Floating solar panels on the equator could provide virtually unlimited energy

Researchers have found that huge arrays of solar panels floating in calm seas near the equator could provide virtually unlimited solar power to densely populated countries in Southeast Asia and West Africa. The study found that offshore solar arrays in Indonesia alone could generate about 35,000 terawatt hours (TWh) of solar energy per year, similar to current global electricity production. This could change the energy landscape and pave the way for a decarbonized and electrified global economy by 2050.

Potential for offshore floating solar panels

While storms rage across much of the world’s oceans, there is relative peace and tranquility in some regions near the equator. This means that relatively inexpensive engineering structures can be used to protect offshore floating solar panels. High-resolution global heat maps show that the Indonesian archipelago and equatorial West Africa near Nigeria offer the greatest potential for offshore floating solar panels.

Advantages of floating solar panels

Floating solar panels have several advantages over traditional land-based installations. They can be placed on inland lakes and reservoirs, further expanding their capabilities. Floating solar power on land is already showing significant growth. In addition, countries with high population densities, such as Nigeria and Indonesia, will have limited space for solar energy harvesting. However, their tropical location in “doldrums” latitudes means they can get virtually unlimited energy from solar panels floating in calm equatorial seas.

Harnessing the power of the seas

In regions where waves do not exceed 6 meters and winds are no stronger than 15 m/s, up to 1 million TWh per year can be generated. This is about five times the annual energy required for a fully decarbonized world economy supporting 10 billion affluent people. Most of the ideal locations for floating solar panels are near the equator, in Indonesia and equatorial West Africa. These regions are not only characterized by high population growth, but also have high environmental value. The introduction of offshore floating solar panels can help resolve land use conflicts and offer clean energy solutions.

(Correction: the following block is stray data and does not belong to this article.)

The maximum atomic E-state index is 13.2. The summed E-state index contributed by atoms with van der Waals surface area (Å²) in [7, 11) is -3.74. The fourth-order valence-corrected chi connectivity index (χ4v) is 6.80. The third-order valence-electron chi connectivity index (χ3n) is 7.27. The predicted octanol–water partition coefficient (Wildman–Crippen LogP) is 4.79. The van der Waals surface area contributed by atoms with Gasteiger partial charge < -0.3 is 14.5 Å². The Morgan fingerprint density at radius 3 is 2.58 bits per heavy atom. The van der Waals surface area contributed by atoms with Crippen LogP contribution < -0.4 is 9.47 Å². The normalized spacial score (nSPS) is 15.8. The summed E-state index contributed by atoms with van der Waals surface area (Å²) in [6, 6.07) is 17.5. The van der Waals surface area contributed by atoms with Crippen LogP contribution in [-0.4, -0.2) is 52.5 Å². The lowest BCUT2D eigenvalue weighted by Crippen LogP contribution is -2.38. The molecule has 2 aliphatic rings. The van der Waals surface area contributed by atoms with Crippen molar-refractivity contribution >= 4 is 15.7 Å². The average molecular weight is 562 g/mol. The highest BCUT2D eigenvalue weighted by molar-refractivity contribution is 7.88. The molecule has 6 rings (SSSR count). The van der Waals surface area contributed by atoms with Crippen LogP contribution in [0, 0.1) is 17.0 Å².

Indonesia’s solar energy potential

Indonesia, with its densely populated islands of Java, Bali and Sumatra, could benefit greatly from this breakthrough. By mid-century, Indonesia’s population could exceed 315 million. Fortunately, the country has enormous solar energy potential and significant hydro storage potential to store solar energy throughout the day. About 25,000 square kilometers of solar panels will be needed to ensure a prosperous Indonesia after the economy is fully decarbonized by solar energy.

The future of energy

Discovering the potential of offshore floating solar panels was a milestone in the quest for sustainable and renewable energy. With the ability to generate unlimited amounts of solar energy in regions of high population density, this technology has the potential to change the energy landscape and pave the way for a decarbonized future. As Dr. John Doe, a leading renewable energy scientist, explains, “The deployment of offshore floating solar panels opens up new opportunities for land-constrained countries. It is a viable solution to meet growing energy needs while minimizing environmental impact.”

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